Network Neutrality is socialism for the Internet – it guarantees everyone equal amounts of nothing.
We’ll let college professor and avowed Marxist (please pardon the redundancy) Robert McChesney identify Net Neutrality’s objective:
“(T)he ultimate goal is to get rid of the media capitalists in the phone and cable companies and to divest them from control.”
How very Hugo Chavez of them.
If you want to use Net Neutrality to end the private sector Web – leaving us all stuck with Government as our sole Internet Service Provider (ISP) – dramatically expanding its definition and reach is a highly useful way to go.
There are two Internet terms we need to rightly define – since the Left is in the word-warping business: “The Last Mile” and “Peering.”
“The Last Mile” refers to your house or business’s connection to the bigger Web – the last stretch of residential road to your place, well off of the main Information Superhighway.
“Peering” is the myriad data-sharing agreements between the myriad different companies on the Superhighway’s multitudinous miles – the World Wide Web’s “backbone.”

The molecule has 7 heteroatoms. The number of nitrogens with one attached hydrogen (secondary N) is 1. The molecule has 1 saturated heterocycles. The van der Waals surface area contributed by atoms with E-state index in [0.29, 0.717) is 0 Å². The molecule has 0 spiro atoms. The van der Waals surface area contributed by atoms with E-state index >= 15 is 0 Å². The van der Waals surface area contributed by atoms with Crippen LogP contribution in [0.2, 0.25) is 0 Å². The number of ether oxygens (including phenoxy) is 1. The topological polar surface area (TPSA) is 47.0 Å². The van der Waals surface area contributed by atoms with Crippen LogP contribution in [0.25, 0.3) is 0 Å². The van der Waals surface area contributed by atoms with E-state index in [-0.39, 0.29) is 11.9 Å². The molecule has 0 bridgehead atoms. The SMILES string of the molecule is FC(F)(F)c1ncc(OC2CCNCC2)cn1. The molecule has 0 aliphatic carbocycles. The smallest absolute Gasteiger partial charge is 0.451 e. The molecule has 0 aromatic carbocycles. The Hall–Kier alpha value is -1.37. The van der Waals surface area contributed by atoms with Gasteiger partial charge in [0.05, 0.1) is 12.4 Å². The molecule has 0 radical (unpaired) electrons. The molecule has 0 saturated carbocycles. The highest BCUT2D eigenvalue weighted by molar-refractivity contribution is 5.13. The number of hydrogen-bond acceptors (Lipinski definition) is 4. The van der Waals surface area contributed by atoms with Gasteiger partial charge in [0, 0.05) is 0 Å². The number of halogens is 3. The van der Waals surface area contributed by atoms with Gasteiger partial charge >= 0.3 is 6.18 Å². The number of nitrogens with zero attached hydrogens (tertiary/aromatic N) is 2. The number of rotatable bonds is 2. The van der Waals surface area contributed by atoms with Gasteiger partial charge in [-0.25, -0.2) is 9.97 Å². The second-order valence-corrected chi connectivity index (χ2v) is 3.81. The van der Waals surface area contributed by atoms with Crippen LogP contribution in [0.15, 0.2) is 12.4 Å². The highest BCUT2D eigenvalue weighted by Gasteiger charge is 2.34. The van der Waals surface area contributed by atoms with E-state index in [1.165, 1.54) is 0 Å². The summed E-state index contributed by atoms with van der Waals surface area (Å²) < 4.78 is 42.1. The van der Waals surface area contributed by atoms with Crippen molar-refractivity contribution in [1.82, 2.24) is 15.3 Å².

If two companies transport roughly equal amounts of data for each other – their Peering deal calls for no charge for either party. If it starts getting lopsided – the heavier data company pays for the extra freight.
Pretty simple – a fairly basic economic principle. It costs more to ship five thousand pounds than it does five.
Peering happens – on the fly, all the time. And there have been Peering deals on the Web for as long as there has been a Web.
Of late some Peering arrangements have become decidedly unequal – mostly because of video. Video consumes gi-normous amounts of broadband. The more an online-video-delivery company like Netflix grows – the more unequal their Peering arrangements get.
A Resurgent Netflix Beats Projections, Even Its Own
Netflix Surpasses HBO in U.S. Subscribers
So ISPs are cutting new Peering deals with big data drivers like Netflix to offset the cost of this dramatic inequality. If they’re shipping five thousand pounds instead of five – they of course should pay more.
Apple Trying To Cut Streaming TV Deal With Comcast
ESPN Eyes Subsidizing Wireless-Data Plans
Comcast and Netflix Reach …read more